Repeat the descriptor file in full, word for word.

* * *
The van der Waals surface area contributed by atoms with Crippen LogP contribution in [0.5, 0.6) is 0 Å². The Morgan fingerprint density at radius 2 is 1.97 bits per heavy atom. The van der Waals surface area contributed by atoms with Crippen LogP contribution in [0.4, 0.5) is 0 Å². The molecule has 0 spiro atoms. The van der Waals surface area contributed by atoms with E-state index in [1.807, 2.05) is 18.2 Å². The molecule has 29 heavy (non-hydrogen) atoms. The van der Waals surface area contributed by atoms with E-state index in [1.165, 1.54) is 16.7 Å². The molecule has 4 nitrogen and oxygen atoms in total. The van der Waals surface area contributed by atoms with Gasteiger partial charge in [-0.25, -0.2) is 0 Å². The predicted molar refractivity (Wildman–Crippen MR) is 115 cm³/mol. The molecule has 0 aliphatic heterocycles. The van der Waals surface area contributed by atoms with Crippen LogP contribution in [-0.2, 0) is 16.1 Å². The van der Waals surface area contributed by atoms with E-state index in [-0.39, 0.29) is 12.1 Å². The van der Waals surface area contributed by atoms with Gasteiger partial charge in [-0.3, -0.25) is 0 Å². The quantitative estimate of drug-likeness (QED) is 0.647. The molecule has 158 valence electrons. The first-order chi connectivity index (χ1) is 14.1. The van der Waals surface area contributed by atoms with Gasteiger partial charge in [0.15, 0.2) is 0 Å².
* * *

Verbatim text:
The van der Waals surface area contributed by atoms with Crippen LogP contribution in [0.5, 0.6) is 0 Å². The Morgan fingerprint density at radius 2 is 1.97 bits per heavy atom. The van der Waals surface area contributed by atoms with Crippen LogP contribution in [0.4, 0.5) is 0 Å². The molecule has 0 spiro atoms. The van der Waals surface area contributed by atoms with E-state index in [1.807, 2.05) is 18.2 Å². The molecule has 29 heavy (non-hydrogen) atoms. The van der Waals surface area contributed by atoms with E-state index in [1.165, 1.54) is 16.7 Å². The molecule has 4 nitrogen and oxygen atoms in total. The van der Waals surface area contributed by atoms with Gasteiger partial charge in [-0.25, -0.2) is 0 Å². The predicted molar refractivity (Wildman–Crippen MR) is 115 cm³/mol. The molecule has 0 aliphatic heterocycles. The van der Waals surface area contributed by atoms with Crippen LogP contribution in [-0.2, 0) is 16.1 Å². The van der Waals surface area contributed by atoms with E-state index in [-0.39, 0.29) is 12.1 Å². The van der Waals surface area contributed by atoms with Gasteiger partial charge in [-0.3, -0.25) is 0 Å². The quantitative estimate of drug-likeness (QED) is 0.647. The molecule has 158 valence electrons. The first-order chi connectivity index (χ1) is 14.1. The van der Waals surface area contributed by atoms with Gasteiger partial charge in [0.15, 0.2) is 0 Å².